• 77% drew on existing teacher networks
  • 66% drew on new teacher networks

Source: Suddenly Distant Project, 2020

Between March 9 and late July 2020, over 150 new teacher groups appeared on Facebook, with a combined membership total, at the time, in excess of 550,000 teachers—about a fifth of the more than 3 million U.S. public school teachers. These groups focused on how to navigate teaching and learning online during the pandemic. Teachers posted self-created and found resources, sought recommendations on needed tools, gave and received encouragement, and shared new knowledge about how to teach and how to sustain themselves while teaching remotely. Teachers connected with peers who used to be next door and others who had been strangers.

Teachers got creative in other ways, too. A veteran teacher in a rural high school posted this request in one of the Facebook teachers’ groups: “I need a millennial. … I’ll teach you how to teach if you’ll help me with these [digital] notebooks.” A novice chemistry teacher from a city in another state responded, and the two started meeting weekly online. The experienced teacher coaches the newbie on effectively scaffolding chemistry concepts, while the younger teacher helps the older one master the technical tools needed for remote instruction.

My school had a teacher [Facebook] Messenger thread going all day long, and people would have questions, and other people would answer and say, ‘Well, get on Zoom, and I’ll show you how to do it!'

The knowledge networks that emerged last year are notable in that they facilitate teacher-to-teacher professional development and support. Born during a crisis, they have every potential to continue to engage and support teachers well past the end of the pandemic.

There is something magical that happens when people pull together toward a common goal. “Giving grace” was the refrain we heard from teachers everywhere as they shared their spring 2020 experience. Teachers felt they gave grace to their students and received grace from their supervisors and from parents, the media, and political leaders.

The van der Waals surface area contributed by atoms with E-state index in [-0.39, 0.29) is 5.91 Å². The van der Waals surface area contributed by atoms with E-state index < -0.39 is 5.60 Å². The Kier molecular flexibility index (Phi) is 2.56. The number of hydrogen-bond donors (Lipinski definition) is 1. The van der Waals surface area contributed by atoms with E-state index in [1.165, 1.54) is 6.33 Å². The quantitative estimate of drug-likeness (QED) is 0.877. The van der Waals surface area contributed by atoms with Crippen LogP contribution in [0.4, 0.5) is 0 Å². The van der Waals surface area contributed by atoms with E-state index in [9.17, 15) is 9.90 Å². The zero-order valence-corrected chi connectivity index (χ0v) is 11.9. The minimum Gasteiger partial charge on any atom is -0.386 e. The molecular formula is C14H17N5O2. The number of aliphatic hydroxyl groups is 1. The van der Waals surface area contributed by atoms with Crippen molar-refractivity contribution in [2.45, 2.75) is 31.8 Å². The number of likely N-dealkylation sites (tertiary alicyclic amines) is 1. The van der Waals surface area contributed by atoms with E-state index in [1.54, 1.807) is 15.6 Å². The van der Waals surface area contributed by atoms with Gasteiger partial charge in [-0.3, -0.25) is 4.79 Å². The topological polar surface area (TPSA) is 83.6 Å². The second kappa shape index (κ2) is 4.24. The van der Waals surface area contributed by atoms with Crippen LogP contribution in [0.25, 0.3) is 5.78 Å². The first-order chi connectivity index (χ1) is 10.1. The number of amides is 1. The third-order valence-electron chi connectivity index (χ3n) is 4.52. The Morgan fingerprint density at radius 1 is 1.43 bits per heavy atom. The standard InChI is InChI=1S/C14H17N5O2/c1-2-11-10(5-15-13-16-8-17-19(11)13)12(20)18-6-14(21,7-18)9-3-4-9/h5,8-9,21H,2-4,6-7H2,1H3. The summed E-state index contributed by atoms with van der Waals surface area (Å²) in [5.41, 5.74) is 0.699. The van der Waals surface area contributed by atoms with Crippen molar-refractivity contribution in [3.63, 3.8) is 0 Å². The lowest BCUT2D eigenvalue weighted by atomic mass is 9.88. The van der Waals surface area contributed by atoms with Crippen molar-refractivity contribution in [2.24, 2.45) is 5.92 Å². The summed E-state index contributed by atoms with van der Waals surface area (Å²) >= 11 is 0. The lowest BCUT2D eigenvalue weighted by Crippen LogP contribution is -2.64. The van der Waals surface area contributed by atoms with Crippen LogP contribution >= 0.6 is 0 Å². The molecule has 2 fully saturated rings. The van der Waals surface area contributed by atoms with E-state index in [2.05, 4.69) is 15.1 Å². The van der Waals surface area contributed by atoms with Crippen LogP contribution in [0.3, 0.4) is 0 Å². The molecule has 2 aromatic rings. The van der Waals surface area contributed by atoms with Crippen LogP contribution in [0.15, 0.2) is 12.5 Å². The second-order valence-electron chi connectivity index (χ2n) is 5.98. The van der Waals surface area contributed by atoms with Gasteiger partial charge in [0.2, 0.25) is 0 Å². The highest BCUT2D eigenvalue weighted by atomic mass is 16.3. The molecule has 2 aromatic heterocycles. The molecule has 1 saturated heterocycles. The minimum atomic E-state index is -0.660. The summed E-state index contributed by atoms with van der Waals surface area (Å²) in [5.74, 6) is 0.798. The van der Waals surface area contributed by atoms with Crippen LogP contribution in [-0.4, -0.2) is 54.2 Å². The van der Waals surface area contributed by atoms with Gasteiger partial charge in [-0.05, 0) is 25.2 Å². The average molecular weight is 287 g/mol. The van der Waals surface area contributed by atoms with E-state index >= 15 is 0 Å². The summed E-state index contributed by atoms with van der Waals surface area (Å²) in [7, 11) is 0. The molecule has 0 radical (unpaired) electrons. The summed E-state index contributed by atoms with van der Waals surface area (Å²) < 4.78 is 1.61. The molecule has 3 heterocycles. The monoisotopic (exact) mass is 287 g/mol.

I didn't feel so alone. I always knew I had groups of people that, through the computer, I could always talk to and get help from and share my help, too.

The unprecedented nature of the emergency meant most schools and districts had to trust their teachers to carry the work of education. All over the country, teachers came together with their colleagues and made school happen. It didn’t look like regular school, and teachers were frustrated by hastily devised policies, worried about missing students, and mourning, with the rest of us, the losses being wrought by COVID-19. But they also felt energized by the clarion call to collective action.

In this experiment that no one asked for, teachers felt their significance and their agency. They saw what their colleagues could help them accomplish with new tools. And they heard appreciation for their efforts. It might have been a turning point for a profession that has long lacked autonomy. As the summer and fall of 2020 proved, it was anything but.
This is the second of four essays on the work of teaching during the COVID-19 pandemic. It draws from Lora Bartlett and colleagues’ “Suddenly Distant” research project.

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A version of this article appeared in the August 18, 2021 edition of Education Week as How Teachers Made School Happen in the Pandemic